[Federal Register: March 9, 2007 (Volume 72, Number 46)]
[Page 10781-10784]
From the Federal Register Online via GPO Access [wais.access.gpo.gov]



Fish and Wildlife Service

Notice of Availability of a Final Environmental Impact Statement/
Environmental Impact Report for the East Contra Costa County Habitat 
Conservation Plan and Natural Community Conservation Plan and Receipt 
of Application for an Incidental Take Permit From the Contra Costa 
County Flood Control and Water District, Contra Costa County, CA

AGENCY: Fish and Wildlife Service, Interior.

ACTION: Notice of availability.


SUMMARY: This notice announces the receipt of an application from the 
Contra Costa County Flood Control and Water District (Flood Control 
District) and the availability of the final Environmental Impact 
Statement/Environmental Impact Report (EIS/EIR), East Contra Costa 
County Habitat Conservation Plan and Natural Community Conservation 
Plan (Plan), and Implementing Agreement (IA) for public review and 
comment. A notice of availability of the draft EIS/EIR was published in 
the Federal Register on September 2, 2005. The application described in 
that notice did not include the Flood Control District, which has since 
been added to the list of proposed permittees. The Fish and Wildlife 
Service (Service) is considering the proposed action of issuing a 30-
year incidental take permit for 28 species in response to the 
application. The proposed permittees are: Contra Costa County (County); 
the cities of Brentwood, Clayton, Oakley, and Pittsburg (cities); the 
Flood Control District; East Bay Regional Park District; and an 
Implementing Entity to be formed by the County and the cities to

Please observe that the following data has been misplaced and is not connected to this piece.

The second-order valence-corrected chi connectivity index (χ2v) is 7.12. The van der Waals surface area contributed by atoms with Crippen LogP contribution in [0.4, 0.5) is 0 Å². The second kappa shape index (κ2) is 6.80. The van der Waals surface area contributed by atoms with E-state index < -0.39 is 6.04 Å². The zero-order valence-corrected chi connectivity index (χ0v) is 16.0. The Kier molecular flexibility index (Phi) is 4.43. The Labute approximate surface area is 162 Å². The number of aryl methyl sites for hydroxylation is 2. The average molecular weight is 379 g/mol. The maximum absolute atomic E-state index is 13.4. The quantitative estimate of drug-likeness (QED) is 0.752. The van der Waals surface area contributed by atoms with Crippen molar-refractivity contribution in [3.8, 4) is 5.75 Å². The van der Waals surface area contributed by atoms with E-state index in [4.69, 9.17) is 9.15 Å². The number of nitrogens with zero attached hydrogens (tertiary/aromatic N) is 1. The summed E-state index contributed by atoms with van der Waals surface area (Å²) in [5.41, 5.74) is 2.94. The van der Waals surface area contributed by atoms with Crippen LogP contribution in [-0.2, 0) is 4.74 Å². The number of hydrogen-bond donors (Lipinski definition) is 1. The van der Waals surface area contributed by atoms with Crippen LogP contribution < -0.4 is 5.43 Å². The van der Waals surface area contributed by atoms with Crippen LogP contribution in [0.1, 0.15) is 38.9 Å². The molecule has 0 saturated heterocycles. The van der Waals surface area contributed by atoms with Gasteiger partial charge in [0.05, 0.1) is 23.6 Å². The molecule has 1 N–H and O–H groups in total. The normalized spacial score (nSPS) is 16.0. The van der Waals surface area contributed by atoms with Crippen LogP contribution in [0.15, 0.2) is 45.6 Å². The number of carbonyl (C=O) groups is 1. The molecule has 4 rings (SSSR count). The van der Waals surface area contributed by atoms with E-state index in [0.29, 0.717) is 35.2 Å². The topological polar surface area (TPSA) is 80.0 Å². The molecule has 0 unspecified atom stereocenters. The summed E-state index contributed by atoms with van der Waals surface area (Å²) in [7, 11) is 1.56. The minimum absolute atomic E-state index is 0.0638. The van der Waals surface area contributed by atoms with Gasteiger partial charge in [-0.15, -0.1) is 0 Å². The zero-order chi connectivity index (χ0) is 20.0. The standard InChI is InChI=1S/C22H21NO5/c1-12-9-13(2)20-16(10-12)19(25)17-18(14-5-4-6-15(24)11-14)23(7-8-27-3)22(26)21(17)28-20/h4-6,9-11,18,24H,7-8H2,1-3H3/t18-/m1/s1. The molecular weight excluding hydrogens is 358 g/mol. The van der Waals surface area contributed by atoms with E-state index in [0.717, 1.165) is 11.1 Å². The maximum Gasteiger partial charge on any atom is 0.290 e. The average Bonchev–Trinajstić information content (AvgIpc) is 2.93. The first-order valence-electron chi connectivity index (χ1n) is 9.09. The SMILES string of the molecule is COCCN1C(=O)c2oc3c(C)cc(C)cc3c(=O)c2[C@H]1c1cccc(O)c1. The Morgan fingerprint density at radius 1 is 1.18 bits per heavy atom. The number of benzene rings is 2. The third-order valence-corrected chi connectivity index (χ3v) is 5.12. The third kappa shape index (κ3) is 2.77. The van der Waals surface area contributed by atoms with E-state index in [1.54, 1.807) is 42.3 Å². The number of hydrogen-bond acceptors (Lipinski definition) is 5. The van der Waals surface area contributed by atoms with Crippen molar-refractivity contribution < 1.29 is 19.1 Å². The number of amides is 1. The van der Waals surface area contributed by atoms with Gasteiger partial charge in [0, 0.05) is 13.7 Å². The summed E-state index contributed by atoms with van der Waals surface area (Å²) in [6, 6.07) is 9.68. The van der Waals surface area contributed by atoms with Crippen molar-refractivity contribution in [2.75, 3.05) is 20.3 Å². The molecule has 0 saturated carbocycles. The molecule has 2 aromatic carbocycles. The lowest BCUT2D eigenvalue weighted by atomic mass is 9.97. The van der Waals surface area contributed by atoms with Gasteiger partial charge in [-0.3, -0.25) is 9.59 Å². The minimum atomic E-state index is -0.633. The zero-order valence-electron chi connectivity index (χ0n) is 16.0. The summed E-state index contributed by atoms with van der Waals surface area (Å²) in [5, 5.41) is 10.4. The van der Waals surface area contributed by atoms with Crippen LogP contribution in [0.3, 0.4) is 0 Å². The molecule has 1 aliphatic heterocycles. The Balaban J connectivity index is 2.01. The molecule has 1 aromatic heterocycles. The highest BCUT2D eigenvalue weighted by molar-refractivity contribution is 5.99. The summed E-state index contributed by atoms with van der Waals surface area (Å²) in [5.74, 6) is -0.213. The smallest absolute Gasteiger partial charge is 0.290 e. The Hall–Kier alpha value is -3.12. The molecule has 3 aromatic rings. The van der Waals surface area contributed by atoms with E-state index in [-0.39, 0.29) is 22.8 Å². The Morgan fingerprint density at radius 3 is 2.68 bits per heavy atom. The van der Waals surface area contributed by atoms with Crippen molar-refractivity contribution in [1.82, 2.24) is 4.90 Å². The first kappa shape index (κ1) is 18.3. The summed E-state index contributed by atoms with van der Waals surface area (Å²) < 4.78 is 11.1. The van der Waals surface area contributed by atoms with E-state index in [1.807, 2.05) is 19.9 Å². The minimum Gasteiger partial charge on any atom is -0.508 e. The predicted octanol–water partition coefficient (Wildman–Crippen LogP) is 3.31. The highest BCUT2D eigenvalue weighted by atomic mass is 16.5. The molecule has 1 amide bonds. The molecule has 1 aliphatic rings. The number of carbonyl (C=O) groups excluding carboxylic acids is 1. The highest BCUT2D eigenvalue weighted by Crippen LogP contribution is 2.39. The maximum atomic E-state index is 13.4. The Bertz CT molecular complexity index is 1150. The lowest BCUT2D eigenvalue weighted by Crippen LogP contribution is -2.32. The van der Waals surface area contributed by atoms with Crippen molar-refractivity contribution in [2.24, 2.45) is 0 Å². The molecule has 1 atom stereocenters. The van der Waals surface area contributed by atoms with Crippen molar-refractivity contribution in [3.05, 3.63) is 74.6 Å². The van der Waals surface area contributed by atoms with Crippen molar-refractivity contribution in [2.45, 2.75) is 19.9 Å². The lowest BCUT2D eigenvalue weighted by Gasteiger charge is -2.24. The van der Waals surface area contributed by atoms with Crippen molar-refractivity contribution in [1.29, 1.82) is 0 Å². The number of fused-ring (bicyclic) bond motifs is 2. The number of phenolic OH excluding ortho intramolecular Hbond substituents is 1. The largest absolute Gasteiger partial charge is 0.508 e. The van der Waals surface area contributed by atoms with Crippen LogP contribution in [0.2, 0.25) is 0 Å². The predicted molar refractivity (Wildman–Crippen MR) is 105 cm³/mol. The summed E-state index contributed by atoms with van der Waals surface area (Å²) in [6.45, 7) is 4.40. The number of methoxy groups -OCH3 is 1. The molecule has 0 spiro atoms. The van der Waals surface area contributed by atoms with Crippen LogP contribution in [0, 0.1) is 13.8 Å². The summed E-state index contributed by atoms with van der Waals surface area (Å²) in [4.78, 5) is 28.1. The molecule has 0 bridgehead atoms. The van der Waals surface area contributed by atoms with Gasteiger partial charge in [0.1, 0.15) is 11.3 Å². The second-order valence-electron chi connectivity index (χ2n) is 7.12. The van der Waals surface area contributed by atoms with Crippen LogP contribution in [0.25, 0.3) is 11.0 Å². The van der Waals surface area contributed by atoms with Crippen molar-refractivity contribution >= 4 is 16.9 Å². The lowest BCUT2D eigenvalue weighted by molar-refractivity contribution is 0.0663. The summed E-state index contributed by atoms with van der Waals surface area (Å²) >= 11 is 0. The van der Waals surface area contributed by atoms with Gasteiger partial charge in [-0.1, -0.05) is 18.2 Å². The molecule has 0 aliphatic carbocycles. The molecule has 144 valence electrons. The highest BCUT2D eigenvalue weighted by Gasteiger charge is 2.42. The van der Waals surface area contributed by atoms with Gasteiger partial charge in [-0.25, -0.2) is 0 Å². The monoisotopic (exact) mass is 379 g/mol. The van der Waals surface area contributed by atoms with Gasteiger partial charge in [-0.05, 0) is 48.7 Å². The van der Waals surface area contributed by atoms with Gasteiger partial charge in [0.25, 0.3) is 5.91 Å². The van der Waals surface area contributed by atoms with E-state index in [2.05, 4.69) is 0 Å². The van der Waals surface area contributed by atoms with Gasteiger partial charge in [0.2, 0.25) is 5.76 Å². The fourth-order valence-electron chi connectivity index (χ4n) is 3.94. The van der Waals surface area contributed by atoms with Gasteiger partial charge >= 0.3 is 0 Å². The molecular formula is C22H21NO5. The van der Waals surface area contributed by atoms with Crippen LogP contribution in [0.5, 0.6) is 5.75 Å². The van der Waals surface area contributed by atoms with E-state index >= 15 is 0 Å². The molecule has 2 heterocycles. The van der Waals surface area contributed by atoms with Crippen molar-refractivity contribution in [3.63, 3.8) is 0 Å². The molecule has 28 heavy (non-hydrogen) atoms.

implement certain aspects of the Plan. The proposed permit would 
authorize the incidental take of individual members of species listed 
under the ESA. The permit is needed because take of species could occur 
during proposed urban development activities, rural infrastructure 
projects, and preserve management activities within a 174,018-acre 
planning area located in eastern Contra Costa County, California.

DATES: The 30-day waiting period will end on April 9, 2007. Written 
comments should be received on or before this date.

ADDRESSES: Send comments by mail or facsimile to: (1) Lori Rinek, 
Chief, Conservation Planning and Recovery Division, Sacramento Fish and 
Wildlife Office, 2800 Cottage Way, Room W-

[[Page 10782]]

2605, Sacramento, California 95825; facsimile 916-414-6713; and/or (2) 
John Kopchik, Principal Planner, Contra Costa County Community 
Development Department, 651 Pine Street, Fourth Floor Northwest, 
Martinez, CA 94553; facsimile 925-335-1299.

FOR FURTHER INFORMATION CONTACT: (1) Sheila Larsen, Wildlife Biologist, 
or Lori Rinek, Chief, Conservation Planning and Recovery Division, 
Sacramento Fish and Wildlife Office, telephone 916-414-6600; or (2) 
John Kopchik, Principal Planner, Contra Costa County Community 
Development Department, telephone 925-335-1227.


Availability of Documents

    Copies of the Plan, IA and Final EIS/EIR are available for public 
review from 9 a.m. to 5 p.m., at the Contra Costa County Community 
Development Department (see ADDRESSES). These documents also are 
available on the Association's Web site: http://www.cocohcp.org.

    In addition, copies of all documents are also available at the 
following local agency offices:
    (1) City of Brentwood, Community Development Dept., 104 Oak Street, 
Brentwood, CA 94513.
    (2) City of Clayton, Community Development Department, 6000 
Heritage Trail, Clayton, CA 94517.
    (3) City of Oakley, Community Development Department, 3231 Main 
Street, Oakley, CA 94561.
    (4) City of Pittsburg, Planning Department, 65 Civic Drive, 
Pittsburg, CA 94565.
    (5) East Bay Regional Park District, 2950 Peralta Oaks Court, 
Oakland, CA 94605.
    The documents are also available at the following Contra Costa 
Library locations:
    (6) 751 Third Street, Brentwood, CA.
    (7) 6125 Clayton Road, Clayton, CA.
    (8) Freedom High School, 1050 Neroly Road, Oakley, CA.
    (9) 80 Power Avenue, Pittsburg, CA.
    (10) Riverview Middle School, 205 Pacifica Avenue, Bay Point, CA.
    You also may obtain copies of these documents for review by 
contacting Sheila Larsen [see FOR FURTHER INFORMATION CONTACT]. 
Documents also will be available for public inspection during normal 
business hours at the Sacramento Fish and Wildlife Office [see